Manjaro as my daily drive


I’m done with windows.
Been researching about linux for a month now. Have tried linux mint and discussed a thing or two in some linux community.

Main reason I am quitting windows is updates ruins everything. And its loaded with bloatware.

Tried linux mint as everyone was screaming it is the best for new users.
The thing is, I don’t wanna learn linux or become a wizard of terminal.
I just need a os that will look good and won’t crash.

Manjaro looked way better than mint so really wanna use it. I dont even have a extra gpu to be in driver related problems, guess eevry linix distros supports intel hd out of the box.

I can solve normal problems by myself but don’t wanna deal with fresh installation after system breaks.
Manjaro is rr so it has higher chances of crashing (I heard this the most)
I noticed update policies in mint (like dont break my computer) and time shift (which is similar to windows restore point I guess)
What I want to know is if those s are available in manjaro too.
I am a basic user, won’t do ■■■■■ that would break the system. I just want the system to not to break itself.



Theres about a dozen or so threads that have asked this question in varying ways.

The system is considered your responsibility. No, it wont break on its own, but may require manual intervention.

There are no ‘update policies’ like on mint … simply Stable, Testing, and Unstable branches.

Read the other threads… test it out.


Hey man, thanks for your reply. Please answer this final question: Which one should I install, gnome, kde or xfse (something like that :sweat_smile: )


Oh no, not a ‘which DE’ thread in disguise?!


Just having fun … that question is one of the most contentious and prevalent thread around here too. Have a read of a few thousand of those posts as well.
In the end, it is up to your tastes.


Crashes are inevitable for any system.
To help yourself add another partition when installing where all your important work is placed and when that inevitable happens you can just re-install into the original os partitions leaving all your work in place having kept your installation media updated. Other data can be transferred to that partition with the use of the live media before overwriting.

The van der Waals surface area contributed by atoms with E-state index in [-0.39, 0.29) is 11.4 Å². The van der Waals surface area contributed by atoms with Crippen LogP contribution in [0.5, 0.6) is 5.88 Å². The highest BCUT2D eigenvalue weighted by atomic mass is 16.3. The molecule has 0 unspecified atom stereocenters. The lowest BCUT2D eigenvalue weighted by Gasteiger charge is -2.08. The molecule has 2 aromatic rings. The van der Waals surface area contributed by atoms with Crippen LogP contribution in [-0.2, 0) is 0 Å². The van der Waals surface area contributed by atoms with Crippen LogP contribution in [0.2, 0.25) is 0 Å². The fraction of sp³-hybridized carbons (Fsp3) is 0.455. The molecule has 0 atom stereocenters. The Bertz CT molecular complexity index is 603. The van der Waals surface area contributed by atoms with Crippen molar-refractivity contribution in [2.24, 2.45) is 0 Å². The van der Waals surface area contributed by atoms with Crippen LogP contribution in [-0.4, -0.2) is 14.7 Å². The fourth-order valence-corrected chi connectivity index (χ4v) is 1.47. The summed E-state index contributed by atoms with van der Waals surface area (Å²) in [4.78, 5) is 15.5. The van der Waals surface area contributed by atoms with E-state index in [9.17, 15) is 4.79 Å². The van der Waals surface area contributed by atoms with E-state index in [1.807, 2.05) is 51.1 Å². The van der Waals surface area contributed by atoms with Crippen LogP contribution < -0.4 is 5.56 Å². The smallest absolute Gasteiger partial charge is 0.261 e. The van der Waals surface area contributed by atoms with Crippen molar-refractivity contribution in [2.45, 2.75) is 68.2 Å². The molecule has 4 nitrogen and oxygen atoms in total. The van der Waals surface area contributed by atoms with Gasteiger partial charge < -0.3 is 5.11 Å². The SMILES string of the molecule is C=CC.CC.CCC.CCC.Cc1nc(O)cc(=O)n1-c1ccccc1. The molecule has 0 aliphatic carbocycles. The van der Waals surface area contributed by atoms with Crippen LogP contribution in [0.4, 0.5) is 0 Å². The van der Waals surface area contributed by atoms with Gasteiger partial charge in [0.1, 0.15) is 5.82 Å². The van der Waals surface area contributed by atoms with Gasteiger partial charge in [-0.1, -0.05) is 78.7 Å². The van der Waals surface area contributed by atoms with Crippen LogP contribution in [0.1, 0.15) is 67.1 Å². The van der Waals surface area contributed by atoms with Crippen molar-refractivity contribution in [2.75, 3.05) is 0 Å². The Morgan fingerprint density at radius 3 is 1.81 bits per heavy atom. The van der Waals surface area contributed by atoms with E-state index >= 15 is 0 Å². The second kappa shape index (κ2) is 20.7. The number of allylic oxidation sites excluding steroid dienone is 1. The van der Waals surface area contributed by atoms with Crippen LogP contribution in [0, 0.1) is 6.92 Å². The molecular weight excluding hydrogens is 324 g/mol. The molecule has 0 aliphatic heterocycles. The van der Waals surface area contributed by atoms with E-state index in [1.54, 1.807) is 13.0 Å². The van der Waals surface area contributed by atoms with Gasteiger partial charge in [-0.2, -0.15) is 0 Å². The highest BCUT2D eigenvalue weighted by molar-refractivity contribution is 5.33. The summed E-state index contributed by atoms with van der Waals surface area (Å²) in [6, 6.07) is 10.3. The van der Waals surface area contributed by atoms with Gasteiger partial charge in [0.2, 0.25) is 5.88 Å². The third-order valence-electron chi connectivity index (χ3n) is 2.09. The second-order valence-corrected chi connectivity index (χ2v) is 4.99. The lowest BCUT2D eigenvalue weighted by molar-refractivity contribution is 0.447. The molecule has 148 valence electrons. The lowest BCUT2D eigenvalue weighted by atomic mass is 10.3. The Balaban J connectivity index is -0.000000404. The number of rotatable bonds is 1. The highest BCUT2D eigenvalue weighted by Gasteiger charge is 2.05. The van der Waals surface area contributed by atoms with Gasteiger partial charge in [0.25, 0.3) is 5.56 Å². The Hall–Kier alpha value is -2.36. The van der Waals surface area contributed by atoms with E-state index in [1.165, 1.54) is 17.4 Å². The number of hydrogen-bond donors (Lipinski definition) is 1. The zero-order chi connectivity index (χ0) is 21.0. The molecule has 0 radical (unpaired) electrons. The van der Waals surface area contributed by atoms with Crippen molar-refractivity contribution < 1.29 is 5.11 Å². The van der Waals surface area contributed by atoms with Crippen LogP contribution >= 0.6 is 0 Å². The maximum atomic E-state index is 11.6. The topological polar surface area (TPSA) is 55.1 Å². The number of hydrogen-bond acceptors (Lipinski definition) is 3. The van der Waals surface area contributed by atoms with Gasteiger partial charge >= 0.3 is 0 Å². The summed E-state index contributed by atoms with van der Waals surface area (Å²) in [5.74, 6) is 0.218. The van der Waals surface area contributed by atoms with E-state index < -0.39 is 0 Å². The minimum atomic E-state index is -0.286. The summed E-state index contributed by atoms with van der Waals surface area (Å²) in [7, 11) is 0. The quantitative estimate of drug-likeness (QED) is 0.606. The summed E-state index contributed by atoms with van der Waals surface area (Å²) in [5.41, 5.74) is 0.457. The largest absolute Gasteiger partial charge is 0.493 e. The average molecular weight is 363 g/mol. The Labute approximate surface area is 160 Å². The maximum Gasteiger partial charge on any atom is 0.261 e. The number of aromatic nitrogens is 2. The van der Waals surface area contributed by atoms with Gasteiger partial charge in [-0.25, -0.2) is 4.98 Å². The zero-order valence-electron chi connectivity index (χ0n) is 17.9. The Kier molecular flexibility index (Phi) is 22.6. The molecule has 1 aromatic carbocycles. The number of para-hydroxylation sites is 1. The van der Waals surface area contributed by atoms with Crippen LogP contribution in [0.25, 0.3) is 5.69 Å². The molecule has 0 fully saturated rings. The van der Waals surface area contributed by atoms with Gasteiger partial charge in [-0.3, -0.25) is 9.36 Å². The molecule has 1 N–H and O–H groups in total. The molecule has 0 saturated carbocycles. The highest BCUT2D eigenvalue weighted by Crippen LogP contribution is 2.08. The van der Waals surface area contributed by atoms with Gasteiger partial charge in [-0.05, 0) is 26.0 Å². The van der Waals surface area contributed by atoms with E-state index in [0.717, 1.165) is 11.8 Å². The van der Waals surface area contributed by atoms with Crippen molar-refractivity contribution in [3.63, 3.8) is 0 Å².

The extra partition should be part of the default setup!!


Windows is commercial software, you are a customer.

Linux is community based open source software, you are not a customer but a member of a community, the philosopical difference could not be greater.

Then Manjaro is probably not the distro for you, even if you make extensive use of Timeshift.

Manjaro is a rolling Arch based distro, to successfully maintain a Manjaro system you will need to learn and acquire a solid Arch Linux knowledge foundation.

There are multiple stable updates a month and reading update announcements and understanding how this effects your system is highly recommended. Blindly applying updates with no understanding will eventually lead to a broken system, without any knowledge to diagnose and fix, no matter how trivial the issue.

If learning Linux is not your thing then, which is fine, a distro like Mint is probably a better bet, but even then a certain degree of knowledge is still beneficial.

Try 'em all, nobody can answer this for you.

DE preferences are a personal as culinary preferences …


So I make a root, a home and a swap. If I have to re install I just install it in the root, right?